Nearing the end of my sixth year as a military academy, I can definitely state that it’s definitely a roller coaster ride. But like a lot of roller coasters (at least if memory serves), the biggest up and down is at the beginning then things kind of smooth out. Don’t get me wrong, there are still plenty of thrills and chills, but watch out for that first one, it’s a doozy.
So it goes at the academies. I recall the runup to my son’s I Day at the Naval Academy and, like the beginning of a good roller coaster, it was ripe with anticipation and excitement. Then I Day happened and we began careening down, often out of control, hanging on for dear life until Plebe Year ended.
Having gone through this rodeo once before, Catie’s Doolie year was filled with a lot fewer surprises for both us and her. Don’t get me wrong, there were some tear-filled video chats and plenty of parental angst. I know a lot of people refer to their Cadet as a “warrior,” which may well fit but she’s still my little girl and she still needs her dad to hug her every so often.
But Recognition is behind us and, much like my son’s experience after his Plebe class accomplished Herndon, there’s been a dramatic shift in mood. I know there will be some ups and downs, but there’s a reason they break life at a military academy into thirds (that first summer, Doolie academic year, then the other three years). And now we can take advantage of something we can count on – the ceaseless rhythm of academy life.
It’s something I’ve really come to appreciate. For good or ill, in the midst of joy or anxiety, life at USAFA will roll on. We are just about to May and some cadets are wringing their hands over academics while others are coasting to the finish line. Some are not entirely pleased with their summer training schedule and some got everything they hoped to get. But here’s the thing – finals will happen, Firsties will graduate and begin their next chapter while C2Cs will also begin a new chapter, ascending to lead the Cadet Wing. And before you know it, the Class of 2025 will show up along with a whole new batch of parents wondering about phone calls and letters and fretting about everything we all fretted about that first summer.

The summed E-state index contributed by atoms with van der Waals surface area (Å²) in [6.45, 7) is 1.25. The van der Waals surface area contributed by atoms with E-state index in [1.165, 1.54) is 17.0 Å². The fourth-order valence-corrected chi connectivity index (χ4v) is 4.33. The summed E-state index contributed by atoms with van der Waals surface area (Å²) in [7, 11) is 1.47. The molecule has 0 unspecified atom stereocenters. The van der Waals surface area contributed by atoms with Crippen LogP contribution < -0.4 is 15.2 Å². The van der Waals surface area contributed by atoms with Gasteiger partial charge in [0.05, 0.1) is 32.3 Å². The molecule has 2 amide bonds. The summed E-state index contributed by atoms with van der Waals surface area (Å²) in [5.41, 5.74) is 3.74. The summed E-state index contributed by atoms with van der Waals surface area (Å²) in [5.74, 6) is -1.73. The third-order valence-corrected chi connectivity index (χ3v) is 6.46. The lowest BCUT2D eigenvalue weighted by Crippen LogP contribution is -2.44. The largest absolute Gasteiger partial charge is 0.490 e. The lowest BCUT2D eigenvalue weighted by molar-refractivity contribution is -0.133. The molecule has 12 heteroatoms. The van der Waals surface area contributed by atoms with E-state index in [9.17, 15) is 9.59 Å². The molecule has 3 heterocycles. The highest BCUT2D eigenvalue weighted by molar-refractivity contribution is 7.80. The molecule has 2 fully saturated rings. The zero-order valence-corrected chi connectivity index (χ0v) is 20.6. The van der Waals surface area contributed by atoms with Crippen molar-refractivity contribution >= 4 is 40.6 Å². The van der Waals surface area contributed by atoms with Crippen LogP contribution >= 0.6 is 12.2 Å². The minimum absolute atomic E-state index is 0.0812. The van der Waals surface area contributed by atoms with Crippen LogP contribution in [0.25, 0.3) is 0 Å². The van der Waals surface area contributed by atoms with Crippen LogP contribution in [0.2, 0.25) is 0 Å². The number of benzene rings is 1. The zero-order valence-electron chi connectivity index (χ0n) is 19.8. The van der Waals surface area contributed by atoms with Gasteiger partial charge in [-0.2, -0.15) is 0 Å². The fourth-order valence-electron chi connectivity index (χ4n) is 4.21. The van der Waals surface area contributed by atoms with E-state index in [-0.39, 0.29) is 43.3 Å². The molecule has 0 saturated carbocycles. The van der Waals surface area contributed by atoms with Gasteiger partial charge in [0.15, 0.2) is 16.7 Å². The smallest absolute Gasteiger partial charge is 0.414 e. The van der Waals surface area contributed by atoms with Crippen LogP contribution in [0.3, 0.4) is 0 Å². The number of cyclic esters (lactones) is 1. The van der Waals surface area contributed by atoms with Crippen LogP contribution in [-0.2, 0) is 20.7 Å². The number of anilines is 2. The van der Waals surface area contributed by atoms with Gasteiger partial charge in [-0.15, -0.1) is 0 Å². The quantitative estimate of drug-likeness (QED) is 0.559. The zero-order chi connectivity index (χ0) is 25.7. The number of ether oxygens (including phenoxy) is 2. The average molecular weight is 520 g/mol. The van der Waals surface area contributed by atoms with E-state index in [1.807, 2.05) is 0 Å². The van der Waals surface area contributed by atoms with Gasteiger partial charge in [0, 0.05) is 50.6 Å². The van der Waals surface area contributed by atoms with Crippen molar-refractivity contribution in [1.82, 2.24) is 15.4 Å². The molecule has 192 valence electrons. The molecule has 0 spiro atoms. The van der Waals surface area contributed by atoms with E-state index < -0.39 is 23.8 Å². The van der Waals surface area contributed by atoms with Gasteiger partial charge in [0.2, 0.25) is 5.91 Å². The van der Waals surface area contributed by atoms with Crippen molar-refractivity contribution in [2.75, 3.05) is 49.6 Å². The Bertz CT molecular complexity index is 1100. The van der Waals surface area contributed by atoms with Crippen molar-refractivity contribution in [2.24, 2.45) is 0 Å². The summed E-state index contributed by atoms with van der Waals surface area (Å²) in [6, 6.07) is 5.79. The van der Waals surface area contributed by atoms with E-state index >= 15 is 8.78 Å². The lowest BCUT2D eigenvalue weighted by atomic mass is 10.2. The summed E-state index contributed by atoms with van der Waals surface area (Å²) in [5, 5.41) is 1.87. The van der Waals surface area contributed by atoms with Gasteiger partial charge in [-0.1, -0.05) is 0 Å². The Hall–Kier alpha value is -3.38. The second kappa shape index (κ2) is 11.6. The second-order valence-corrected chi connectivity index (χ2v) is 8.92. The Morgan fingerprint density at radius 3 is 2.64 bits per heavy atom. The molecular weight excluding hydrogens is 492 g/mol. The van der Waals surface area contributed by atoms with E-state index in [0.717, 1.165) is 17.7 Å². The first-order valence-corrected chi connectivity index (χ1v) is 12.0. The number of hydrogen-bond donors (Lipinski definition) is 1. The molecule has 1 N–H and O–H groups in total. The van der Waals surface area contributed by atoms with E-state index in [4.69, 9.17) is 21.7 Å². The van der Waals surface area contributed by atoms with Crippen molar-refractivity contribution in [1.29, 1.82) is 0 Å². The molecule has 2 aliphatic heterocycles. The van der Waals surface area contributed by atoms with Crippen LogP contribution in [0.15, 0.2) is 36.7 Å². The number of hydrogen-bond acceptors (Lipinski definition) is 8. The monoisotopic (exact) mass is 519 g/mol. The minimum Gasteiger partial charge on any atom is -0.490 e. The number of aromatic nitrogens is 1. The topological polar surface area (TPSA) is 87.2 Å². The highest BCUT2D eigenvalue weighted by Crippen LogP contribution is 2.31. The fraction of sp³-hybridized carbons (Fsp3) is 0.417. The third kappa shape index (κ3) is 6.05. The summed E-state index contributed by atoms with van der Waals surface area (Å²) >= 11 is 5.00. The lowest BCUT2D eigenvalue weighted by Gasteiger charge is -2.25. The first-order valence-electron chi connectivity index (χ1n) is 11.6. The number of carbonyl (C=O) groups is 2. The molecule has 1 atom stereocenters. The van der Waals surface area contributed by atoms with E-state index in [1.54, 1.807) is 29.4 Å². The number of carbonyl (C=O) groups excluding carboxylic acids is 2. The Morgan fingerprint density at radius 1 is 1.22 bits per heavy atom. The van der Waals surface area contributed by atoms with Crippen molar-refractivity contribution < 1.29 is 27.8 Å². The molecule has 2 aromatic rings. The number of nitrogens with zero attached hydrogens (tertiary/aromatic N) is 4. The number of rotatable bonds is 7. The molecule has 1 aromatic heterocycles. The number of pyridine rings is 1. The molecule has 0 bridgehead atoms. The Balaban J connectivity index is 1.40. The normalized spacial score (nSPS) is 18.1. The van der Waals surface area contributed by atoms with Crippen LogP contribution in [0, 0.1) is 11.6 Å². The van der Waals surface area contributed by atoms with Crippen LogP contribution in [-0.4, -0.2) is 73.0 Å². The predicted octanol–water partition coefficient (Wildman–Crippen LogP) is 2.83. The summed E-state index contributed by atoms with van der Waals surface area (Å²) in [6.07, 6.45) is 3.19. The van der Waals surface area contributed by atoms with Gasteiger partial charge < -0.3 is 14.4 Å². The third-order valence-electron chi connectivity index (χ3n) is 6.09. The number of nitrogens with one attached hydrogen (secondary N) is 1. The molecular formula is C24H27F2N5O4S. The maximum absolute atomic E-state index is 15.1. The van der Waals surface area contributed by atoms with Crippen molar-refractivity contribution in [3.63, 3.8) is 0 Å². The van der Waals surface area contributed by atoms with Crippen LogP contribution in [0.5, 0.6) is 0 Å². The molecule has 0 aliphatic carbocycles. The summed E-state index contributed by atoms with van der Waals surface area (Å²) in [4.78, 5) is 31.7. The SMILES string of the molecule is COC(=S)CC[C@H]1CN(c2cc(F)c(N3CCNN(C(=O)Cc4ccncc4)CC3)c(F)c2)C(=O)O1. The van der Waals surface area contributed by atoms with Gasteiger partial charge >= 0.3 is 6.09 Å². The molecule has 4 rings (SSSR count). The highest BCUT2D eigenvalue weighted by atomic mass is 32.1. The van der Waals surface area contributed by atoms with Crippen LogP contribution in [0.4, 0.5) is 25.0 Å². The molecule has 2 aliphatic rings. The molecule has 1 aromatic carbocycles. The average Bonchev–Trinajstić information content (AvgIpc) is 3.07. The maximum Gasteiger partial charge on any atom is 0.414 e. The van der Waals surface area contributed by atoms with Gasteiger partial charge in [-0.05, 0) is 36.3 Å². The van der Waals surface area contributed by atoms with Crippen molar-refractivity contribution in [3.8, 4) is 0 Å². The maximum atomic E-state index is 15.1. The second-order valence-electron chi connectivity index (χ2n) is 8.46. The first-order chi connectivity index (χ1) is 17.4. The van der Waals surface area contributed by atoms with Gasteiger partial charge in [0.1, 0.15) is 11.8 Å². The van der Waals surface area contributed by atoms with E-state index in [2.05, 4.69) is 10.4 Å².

There’s a certain comfort to it. The great football coach and TV announcer John Madden wrote about it in his first book, “Hey, Wait A Minute, I Wrote A Book” (which I highly recommend, even if you aren’t a football fan). He talked about making travel plans for football teams and he observed that if he didn’t share the itinerary with the players, they would get out of sorts. On the other hand, if they knew what was going to happen next (2 p.m., bus ride to airport, 5 p.m. flight to Chicago, 8 p.m. bus ride to hotel, midnight lights out), they would be calmer and more relaxed. Knowing what’s next, even if it’s in general terms, makes it easier to deal with the current situation.
I’ve seen it with my kids. The anticipation of Recognition – not knowing exactly what was going to happen – was more stress-inducing than the actual event. Once she received her summer training schedule (subject to change, of course), I could see her relax just a little more. Same thing with changing companies. Leading up to that, she’d fret a bit about it, but now that it’s in place, concerns about August have dissipated.
Let’s face it, as USAFA parents, we have to deal with a lot of unknowns, everything from travel plans to service to selection. That’s why it’s important to embrace what we can, including the rhythm at the Air Force Academy. It may not always be catchy, but at least we can dance to it.
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In case the headline gave you an earworm, here you go …